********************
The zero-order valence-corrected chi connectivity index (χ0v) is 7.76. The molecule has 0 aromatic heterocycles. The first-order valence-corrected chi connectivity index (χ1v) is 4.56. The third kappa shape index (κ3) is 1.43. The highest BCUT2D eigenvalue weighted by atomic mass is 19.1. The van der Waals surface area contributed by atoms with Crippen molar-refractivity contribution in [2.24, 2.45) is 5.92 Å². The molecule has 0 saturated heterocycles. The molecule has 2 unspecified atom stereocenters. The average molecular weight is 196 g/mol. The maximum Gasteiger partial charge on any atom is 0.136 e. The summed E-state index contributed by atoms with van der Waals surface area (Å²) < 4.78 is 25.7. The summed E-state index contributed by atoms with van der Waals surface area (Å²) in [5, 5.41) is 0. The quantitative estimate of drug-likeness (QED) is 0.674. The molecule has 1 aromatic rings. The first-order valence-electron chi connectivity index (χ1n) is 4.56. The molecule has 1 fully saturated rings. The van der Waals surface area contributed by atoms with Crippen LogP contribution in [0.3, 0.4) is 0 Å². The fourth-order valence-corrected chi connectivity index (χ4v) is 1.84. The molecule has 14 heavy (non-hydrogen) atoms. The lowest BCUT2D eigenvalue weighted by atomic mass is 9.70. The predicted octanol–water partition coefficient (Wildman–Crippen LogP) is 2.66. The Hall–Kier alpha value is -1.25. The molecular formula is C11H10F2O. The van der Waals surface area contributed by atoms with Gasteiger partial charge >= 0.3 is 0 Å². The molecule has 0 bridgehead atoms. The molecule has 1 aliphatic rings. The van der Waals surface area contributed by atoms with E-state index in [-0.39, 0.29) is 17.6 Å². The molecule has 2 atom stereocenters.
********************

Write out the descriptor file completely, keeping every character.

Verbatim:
The zero-order valence-corrected chi connectivity index (χ0v) is 7.76. The molecule has 0 aromatic heterocycles. The first-order valence-corrected chi connectivity index (χ1v) is 4.56. The third kappa shape index (κ3) is 1.43. The highest BCUT2D eigenvalue weighted by atomic mass is 19.1. The van der Waals surface area contributed by atoms with Crippen molar-refractivity contribution in [2.24, 2.45) is 5.92 Å². The molecule has 0 saturated heterocycles. The molecule has 2 unspecified atom stereocenters. The average molecular weight is 196 g/mol. The maximum Gasteiger partial charge on any atom is 0.136 e. The summed E-state index contributed by atoms with van der Waals surface area (Å²) < 4.78 is 25.7. The summed E-state index contributed by atoms with van der Waals surface area (Å²) in [5, 5.41) is 0. The quantitative estimate of drug-likeness (QED) is 0.674. The molecule has 1 aromatic rings. The first-order valence-electron chi connectivity index (χ1n) is 4.56. The molecule has 1 fully saturated rings. The van der Waals surface area contributed by atoms with Crippen LogP contribution in [0.3, 0.4) is 0 Å². The fourth-order valence-corrected chi connectivity index (χ4v) is 1.84. The molecule has 14 heavy (non-hydrogen) atoms. The lowest BCUT2D eigenvalue weighted by atomic mass is 9.70. The predicted octanol–water partition coefficient (Wildman–Crippen LogP) is 2.66. The Hall–Kier alpha value is -1.25. The molecular formula is C11H10F2O. The van der Waals surface area contributed by atoms with Gasteiger partial charge >= 0.3 is 0 Å². The molecule has 0 bridgehead atoms. The molecule has 1 aliphatic rings. The van der Waals surface area contributed by atoms with E-state index in [-0.39, 0.29) is 17.6 Å². The molecule has 2 atom stereocenters.